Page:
Η απώλεια της βιοποικιλότητας θα πλήξει την παγκόσμια διατροφική αλυσίδα.
Severe threat to world’s food supply due to loss of biodiversity
A new study by the United Nations has found that the world’s food supply is under threat from the loss of biodiversity.
The report, commissioned by the Food Agricultural Organisation (FAO), has detailed how plant diversity in farmers’ fields are decreasing.
Out of 6,000 plant species cultivated for food, fewer than 200 contribute significantly to global food output, and only 9 account for 66 per cent of total crop production.
This follows a new study by European think tank IDDRI, who found that farms in Europe can respond to climate change whilst providing sufficient food for the population.
To do this, IDDRI suggest a transition to agroecology, a system which involves phasing out the use of chemicals in favour of promoting sustainable solutions that involve using biodiversity and utilising knowledge from local farms.
The FAO report also highlights the rising numbers of livestock breeds that are at risk of extinction. Of the 7,745 local breeds of livestock reported globally, 26 per cent are at risk of extinction.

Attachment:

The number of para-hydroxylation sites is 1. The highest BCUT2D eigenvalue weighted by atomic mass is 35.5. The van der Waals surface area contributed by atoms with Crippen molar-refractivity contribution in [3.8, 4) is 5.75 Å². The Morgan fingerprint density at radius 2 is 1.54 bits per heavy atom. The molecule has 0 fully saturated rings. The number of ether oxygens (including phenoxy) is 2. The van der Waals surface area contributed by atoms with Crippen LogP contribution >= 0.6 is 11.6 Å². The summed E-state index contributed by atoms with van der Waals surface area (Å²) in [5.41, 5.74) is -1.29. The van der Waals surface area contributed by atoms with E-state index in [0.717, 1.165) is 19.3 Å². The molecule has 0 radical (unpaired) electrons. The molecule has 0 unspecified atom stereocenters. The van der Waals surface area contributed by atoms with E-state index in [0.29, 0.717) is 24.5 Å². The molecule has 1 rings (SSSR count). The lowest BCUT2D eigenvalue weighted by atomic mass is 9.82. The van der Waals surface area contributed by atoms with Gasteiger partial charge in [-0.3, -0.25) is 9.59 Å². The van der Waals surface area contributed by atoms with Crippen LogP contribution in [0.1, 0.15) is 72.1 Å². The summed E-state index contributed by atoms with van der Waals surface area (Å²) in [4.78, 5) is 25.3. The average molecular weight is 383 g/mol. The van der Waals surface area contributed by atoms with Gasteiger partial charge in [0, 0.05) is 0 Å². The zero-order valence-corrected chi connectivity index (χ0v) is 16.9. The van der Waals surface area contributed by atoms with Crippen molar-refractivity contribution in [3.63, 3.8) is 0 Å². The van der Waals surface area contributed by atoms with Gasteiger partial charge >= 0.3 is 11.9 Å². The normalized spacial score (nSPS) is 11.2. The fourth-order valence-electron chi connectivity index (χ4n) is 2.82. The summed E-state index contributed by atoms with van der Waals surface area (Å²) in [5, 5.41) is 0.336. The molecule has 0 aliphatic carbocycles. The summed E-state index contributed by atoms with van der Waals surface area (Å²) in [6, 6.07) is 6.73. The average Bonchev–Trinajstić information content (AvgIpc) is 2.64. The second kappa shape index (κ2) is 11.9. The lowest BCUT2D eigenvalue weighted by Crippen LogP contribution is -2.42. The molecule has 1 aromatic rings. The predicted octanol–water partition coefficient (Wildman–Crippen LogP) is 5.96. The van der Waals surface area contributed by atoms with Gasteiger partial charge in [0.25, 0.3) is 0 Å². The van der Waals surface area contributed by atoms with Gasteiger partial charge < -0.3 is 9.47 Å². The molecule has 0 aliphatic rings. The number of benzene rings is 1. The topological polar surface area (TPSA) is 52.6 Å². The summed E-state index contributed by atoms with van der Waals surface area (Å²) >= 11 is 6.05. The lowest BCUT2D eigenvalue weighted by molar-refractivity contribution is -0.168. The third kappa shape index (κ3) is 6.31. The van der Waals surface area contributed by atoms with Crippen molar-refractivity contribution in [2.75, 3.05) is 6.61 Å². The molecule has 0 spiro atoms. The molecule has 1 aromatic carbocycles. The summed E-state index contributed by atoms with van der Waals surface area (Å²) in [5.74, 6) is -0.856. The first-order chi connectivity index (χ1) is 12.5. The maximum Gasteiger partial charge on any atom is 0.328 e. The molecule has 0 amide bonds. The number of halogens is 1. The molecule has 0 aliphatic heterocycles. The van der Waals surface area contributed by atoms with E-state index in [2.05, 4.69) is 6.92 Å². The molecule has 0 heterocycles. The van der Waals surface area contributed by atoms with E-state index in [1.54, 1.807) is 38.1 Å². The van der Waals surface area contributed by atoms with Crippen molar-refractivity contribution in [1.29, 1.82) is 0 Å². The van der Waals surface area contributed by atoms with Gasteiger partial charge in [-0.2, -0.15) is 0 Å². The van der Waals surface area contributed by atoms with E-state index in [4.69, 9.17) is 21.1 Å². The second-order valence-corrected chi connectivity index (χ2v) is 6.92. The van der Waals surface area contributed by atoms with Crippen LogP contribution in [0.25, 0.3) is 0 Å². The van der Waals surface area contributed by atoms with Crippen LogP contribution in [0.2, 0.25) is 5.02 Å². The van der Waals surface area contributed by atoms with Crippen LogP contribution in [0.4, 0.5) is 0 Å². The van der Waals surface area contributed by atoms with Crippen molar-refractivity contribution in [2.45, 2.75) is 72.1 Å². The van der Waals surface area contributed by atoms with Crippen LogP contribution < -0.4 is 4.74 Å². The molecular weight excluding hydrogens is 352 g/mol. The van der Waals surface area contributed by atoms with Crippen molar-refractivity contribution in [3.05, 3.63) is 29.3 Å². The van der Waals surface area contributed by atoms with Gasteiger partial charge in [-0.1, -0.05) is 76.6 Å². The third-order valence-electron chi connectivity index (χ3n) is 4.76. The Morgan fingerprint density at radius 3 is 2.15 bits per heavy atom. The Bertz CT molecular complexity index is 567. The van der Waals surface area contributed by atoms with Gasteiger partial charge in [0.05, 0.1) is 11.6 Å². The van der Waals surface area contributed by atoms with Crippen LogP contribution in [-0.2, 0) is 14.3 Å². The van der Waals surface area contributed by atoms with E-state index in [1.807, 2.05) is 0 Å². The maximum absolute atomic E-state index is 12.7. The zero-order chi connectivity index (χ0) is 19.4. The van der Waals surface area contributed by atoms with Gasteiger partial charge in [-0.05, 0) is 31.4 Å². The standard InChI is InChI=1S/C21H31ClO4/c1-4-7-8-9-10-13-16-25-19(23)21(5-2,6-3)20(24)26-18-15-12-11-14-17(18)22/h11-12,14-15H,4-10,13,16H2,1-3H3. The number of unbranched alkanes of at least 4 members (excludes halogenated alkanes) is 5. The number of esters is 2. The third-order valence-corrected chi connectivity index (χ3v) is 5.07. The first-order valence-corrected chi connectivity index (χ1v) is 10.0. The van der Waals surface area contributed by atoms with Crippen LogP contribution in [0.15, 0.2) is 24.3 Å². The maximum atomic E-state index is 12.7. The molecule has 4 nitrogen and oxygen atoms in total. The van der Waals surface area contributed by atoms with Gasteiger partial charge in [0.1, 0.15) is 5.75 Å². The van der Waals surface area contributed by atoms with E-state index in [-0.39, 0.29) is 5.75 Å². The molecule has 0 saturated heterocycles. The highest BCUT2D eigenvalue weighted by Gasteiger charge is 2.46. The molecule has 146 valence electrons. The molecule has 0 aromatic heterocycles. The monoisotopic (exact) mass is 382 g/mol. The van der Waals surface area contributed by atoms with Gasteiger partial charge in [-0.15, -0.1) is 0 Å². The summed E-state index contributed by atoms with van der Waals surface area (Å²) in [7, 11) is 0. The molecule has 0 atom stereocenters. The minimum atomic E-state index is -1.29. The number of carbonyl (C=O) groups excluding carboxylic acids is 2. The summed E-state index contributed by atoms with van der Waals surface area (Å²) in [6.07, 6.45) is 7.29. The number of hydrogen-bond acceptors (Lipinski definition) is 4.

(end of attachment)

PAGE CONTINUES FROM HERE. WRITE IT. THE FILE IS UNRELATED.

José Graziano da Silva, FAO’s Director-General, said: “Biodiversity is critical for safeguarding global food security, underpinning healthy and nutritious diets, improving rural livelihoods, and enhancing the resilience of people and communities. We need to use biodiversity in a sustainable way, so that we can better respond to rising climate change challenges and produce food in a way that doesn’t harm our environment.”
The report calls on governments and the international community to do more to strengthen enabling frameworks, create incentives and address the core drivers of biodiversity loss.
José Graziano da Silva added: “Less biodiversity means that plants and animals are more vulnerable to pests and diseases. Compounded by our reliance on fewer and fewer species to feed ourselves, the increasing loss of biodiversity for food and agriculture puts food security and nutrition at risk.”
Read the full FAO report here.
22 February 2019